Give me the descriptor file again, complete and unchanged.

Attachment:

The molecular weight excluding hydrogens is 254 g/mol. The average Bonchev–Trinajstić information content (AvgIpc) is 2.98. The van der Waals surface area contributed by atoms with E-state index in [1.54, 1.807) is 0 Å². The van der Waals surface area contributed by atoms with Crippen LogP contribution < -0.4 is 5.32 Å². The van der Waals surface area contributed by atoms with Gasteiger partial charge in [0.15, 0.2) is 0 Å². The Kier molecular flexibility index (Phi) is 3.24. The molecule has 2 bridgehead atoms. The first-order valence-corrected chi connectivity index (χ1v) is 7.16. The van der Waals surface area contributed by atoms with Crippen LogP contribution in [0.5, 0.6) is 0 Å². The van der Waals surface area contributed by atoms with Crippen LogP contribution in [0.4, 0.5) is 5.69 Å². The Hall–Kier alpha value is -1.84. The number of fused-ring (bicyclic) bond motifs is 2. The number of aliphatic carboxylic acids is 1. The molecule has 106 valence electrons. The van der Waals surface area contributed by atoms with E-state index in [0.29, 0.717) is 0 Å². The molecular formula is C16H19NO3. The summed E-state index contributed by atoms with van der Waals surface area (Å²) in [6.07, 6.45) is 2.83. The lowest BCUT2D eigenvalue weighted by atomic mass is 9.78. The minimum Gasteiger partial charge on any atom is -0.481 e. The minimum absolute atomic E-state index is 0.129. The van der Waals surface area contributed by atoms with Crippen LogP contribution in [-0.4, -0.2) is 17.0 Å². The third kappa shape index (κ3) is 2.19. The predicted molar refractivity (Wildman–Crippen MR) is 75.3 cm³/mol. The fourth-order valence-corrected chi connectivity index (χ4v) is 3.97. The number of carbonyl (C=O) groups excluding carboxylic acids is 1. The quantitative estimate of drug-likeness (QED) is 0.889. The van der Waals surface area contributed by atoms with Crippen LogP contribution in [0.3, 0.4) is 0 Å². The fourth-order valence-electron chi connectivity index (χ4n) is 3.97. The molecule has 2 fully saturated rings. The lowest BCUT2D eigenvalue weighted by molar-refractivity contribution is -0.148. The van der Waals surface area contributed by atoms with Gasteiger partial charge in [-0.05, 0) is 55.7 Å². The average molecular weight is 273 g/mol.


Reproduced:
The molecular weight excluding hydrogens is 254 g/mol. The average Bonchev–Trinajstić information content (AvgIpc) is 2.98. The van der Waals surface area contributed by atoms with E-state index in [1.54, 1.807) is 0 Å². The van der Waals surface area contributed by atoms with Crippen LogP contribution < -0.4 is 5.32 Å². The van der Waals surface area contributed by atoms with Gasteiger partial charge in [0.15, 0.2) is 0 Å². The Kier molecular flexibility index (Phi) is 3.24. The molecule has 2 bridgehead atoms. The first-order valence-corrected chi connectivity index (χ1v) is 7.16. The van der Waals surface area contributed by atoms with Crippen LogP contribution in [0.5, 0.6) is 0 Å². The van der Waals surface area contributed by atoms with Crippen LogP contribution in [0.4, 0.5) is 5.69 Å². The Hall–Kier alpha value is -1.84. The number of fused-ring (bicyclic) bond motifs is 2. The number of aliphatic carboxylic acids is 1. The molecule has 106 valence electrons. The van der Waals surface area contributed by atoms with E-state index in [0.29, 0.717) is 0 Å². The molecular formula is C16H19NO3. The summed E-state index contributed by atoms with van der Waals surface area (Å²) in [6.07, 6.45) is 2.83. The lowest BCUT2D eigenvalue weighted by atomic mass is 9.78. The minimum Gasteiger partial charge on any atom is -0.481 e. The minimum absolute atomic E-state index is 0.129. The van der Waals surface area contributed by atoms with Crippen LogP contribution in [-0.4, -0.2) is 17.0 Å². The third kappa shape index (κ3) is 2.19. The predicted molar refractivity (Wildman–Crippen MR) is 75.3 cm³/mol. The fourth-order valence-corrected chi connectivity index (χ4v) is 3.97. The number of carbonyl (C=O) groups excluding carboxylic acids is 1. The quantitative estimate of drug-likeness (QED) is 0.889. The van der Waals surface area contributed by atoms with Crippen LogP contribution in [0.3, 0.4) is 0 Å². The fourth-order valence-electron chi connectivity index (χ4n) is 3.97. The molecule has 2 fully saturated rings. The lowest BCUT2D eigenvalue weighted by molar-refractivity contribution is -0.148. The van der Waals surface area contributed by atoms with Gasteiger partial charge in [-0.05, 0) is 55.7 Å². The average molecular weight is 273 g/mol.